Another possibility is that inconsistencies in enforcement create a situation where no enforcement seems like a better decision. Imagine a situation where one employee was written up for using a non-approved cloud storage platform, but he/she knows that numerous other employees are also using it and aren’t being punished. This would serve only to create resentment towards the security team and would do little to dissuade the employee from using non-approved software and services in the future.
Finally, it could be the complexity of modern networks posing a challenge. Most employees have multiple corporate devices, Cloud and SaaS applications create more areas of the network that need monitoring, and BYOD further expands the attack surface.
While not impossible, it may be too challenging and complex for security teams to enforce these policies on top of their other responsibilities and without affecting business productivity.
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Divide and conquer the threat landscape
One of the greatest successes of effective policies and effective security teams is that they make security a company-wide responsibility. Security teams need the ability to enforce policies when necessary, but they also can’t spend all their time chasing down employees breaking the rules.
That’s why it’s critical to do two things: ensure you have a way to easily monitor employee activity, and shift responsibility for the company’s security into the hands of every employee and team.
You can’t enforce what you’re not aware of, and while some might raise concerns over privacy, there are sophisticated security tools that can provide visibility into employee activity without raising privacy concerns.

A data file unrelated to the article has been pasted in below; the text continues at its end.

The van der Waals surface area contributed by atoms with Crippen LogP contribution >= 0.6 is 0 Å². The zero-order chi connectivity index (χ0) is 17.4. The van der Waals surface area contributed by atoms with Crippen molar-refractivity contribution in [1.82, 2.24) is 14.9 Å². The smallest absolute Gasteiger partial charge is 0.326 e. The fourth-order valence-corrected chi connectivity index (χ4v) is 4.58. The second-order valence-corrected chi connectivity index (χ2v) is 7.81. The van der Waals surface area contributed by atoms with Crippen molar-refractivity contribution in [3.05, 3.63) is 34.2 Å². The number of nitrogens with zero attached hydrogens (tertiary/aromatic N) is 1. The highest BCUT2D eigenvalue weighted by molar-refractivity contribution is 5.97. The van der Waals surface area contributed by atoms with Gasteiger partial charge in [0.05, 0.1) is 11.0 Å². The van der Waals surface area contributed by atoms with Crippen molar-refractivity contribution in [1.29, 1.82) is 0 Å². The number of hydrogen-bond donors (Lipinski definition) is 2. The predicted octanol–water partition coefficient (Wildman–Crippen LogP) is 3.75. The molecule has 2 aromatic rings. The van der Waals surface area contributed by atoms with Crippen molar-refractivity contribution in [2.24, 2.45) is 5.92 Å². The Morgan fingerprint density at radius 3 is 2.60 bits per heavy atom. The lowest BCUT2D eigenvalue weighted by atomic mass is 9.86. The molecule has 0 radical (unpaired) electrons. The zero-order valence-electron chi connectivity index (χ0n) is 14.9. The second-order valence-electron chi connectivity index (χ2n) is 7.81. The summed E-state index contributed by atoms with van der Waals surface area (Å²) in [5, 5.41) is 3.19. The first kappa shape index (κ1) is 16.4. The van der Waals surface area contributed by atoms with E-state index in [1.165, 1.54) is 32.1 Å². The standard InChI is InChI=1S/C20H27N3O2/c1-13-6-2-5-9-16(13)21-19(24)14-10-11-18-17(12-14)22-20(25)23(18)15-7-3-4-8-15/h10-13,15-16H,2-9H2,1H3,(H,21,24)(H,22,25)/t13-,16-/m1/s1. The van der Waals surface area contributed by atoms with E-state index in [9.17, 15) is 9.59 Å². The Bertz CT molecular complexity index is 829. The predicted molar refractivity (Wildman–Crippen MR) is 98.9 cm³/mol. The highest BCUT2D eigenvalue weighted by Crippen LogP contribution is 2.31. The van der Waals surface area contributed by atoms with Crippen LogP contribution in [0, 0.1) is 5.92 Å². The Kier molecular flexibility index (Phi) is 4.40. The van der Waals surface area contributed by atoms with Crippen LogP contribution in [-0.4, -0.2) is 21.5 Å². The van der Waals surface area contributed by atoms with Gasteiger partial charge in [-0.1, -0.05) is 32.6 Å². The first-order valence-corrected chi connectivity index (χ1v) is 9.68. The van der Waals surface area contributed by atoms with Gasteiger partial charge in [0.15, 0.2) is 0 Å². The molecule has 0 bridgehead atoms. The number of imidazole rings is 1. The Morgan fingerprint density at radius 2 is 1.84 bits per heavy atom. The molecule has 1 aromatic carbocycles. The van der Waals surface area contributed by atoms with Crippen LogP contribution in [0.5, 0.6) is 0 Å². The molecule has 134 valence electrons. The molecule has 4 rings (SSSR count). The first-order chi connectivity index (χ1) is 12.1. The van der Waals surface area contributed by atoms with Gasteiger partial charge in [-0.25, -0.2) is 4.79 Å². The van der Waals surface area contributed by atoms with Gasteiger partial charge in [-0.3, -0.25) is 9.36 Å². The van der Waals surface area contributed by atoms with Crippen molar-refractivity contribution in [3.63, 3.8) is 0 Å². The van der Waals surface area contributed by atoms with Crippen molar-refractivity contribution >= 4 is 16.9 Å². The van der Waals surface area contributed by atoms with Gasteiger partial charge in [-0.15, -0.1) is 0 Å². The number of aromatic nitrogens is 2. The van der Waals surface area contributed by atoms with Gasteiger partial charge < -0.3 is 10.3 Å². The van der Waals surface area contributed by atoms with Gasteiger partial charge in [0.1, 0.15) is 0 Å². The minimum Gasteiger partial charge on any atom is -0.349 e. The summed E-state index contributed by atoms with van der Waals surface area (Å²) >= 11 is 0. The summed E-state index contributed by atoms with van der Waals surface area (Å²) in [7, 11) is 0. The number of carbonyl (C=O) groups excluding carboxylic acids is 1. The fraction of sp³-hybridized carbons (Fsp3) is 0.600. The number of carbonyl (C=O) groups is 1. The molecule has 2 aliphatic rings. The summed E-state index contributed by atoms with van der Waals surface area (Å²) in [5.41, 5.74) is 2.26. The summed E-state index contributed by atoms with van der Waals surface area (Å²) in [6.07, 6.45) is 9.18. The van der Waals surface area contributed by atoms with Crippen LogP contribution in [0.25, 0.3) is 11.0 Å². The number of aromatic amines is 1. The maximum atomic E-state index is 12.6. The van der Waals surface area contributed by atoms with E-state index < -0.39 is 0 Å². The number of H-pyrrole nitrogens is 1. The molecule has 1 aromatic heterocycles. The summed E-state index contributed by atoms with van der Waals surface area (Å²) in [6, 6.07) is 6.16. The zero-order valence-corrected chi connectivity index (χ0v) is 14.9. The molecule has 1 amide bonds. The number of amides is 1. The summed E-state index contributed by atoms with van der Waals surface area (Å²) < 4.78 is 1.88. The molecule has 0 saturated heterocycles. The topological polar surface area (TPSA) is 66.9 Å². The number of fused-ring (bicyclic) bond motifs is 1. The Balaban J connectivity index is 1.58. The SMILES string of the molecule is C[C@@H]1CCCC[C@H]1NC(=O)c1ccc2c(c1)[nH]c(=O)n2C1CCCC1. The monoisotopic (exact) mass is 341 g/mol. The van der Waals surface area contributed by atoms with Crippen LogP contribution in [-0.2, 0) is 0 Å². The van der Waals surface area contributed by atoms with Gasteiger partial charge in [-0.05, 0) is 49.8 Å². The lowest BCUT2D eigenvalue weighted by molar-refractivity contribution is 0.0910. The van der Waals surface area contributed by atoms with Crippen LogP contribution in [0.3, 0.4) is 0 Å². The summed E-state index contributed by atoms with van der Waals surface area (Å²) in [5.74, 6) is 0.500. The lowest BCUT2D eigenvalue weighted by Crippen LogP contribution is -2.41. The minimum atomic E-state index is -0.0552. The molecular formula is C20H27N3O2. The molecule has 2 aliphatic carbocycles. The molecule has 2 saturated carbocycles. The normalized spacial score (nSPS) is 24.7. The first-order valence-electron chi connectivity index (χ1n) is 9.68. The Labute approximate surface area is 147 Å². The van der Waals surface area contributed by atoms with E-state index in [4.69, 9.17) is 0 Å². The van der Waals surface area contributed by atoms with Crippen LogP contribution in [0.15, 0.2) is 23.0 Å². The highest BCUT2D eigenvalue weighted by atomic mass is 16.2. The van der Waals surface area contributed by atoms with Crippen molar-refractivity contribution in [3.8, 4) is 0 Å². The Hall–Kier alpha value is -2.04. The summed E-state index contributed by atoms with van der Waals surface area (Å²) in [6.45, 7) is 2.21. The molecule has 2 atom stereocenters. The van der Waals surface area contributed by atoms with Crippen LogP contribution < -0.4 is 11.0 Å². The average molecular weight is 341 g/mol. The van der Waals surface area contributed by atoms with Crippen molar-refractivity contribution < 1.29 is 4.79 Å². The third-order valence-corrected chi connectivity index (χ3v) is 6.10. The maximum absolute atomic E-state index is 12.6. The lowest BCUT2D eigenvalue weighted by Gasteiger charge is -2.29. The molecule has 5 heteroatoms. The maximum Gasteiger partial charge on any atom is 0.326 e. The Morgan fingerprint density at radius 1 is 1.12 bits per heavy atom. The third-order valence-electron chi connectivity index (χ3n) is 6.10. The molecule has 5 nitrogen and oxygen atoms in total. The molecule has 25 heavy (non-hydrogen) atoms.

New tools powered by artificial intelligence are able to identify suspicious activity without diving into the contents of emails or documents, but instead by mapping out normal behaviour for every employee.
Visibility can help ensure that policies are enforced equally, and the AI is able to quickly respond with an autonomous action when policies are being broken – ultimately ensuring that senior staff, whose actions can have the largest impact, are also held accountable.
One CISO I spoke to recently told me that the biggest benefit of gaining visibility into his network was the open lines of communication it had created between employees and his security team.
He said now employees know that someone on the security team is monitoring their network behaviour. Upon breaking policy, they’ll expect to get an email from his team explaining the risks and asking for their support in the future. He described it as helping him to create a “culture of compliance” within his organisation.
When the responsibility for cyber security is shared by employees outside the security team, policies that were once perceived as a nuisance can evolve into something respected by all. Showing employees the consequences of their actions and holding them responsible can bring to light their role in ensuring the company is secure.
In doing so, security policies will no longer be thought of as rules that were made to be broken and ensure an organisation is more protected.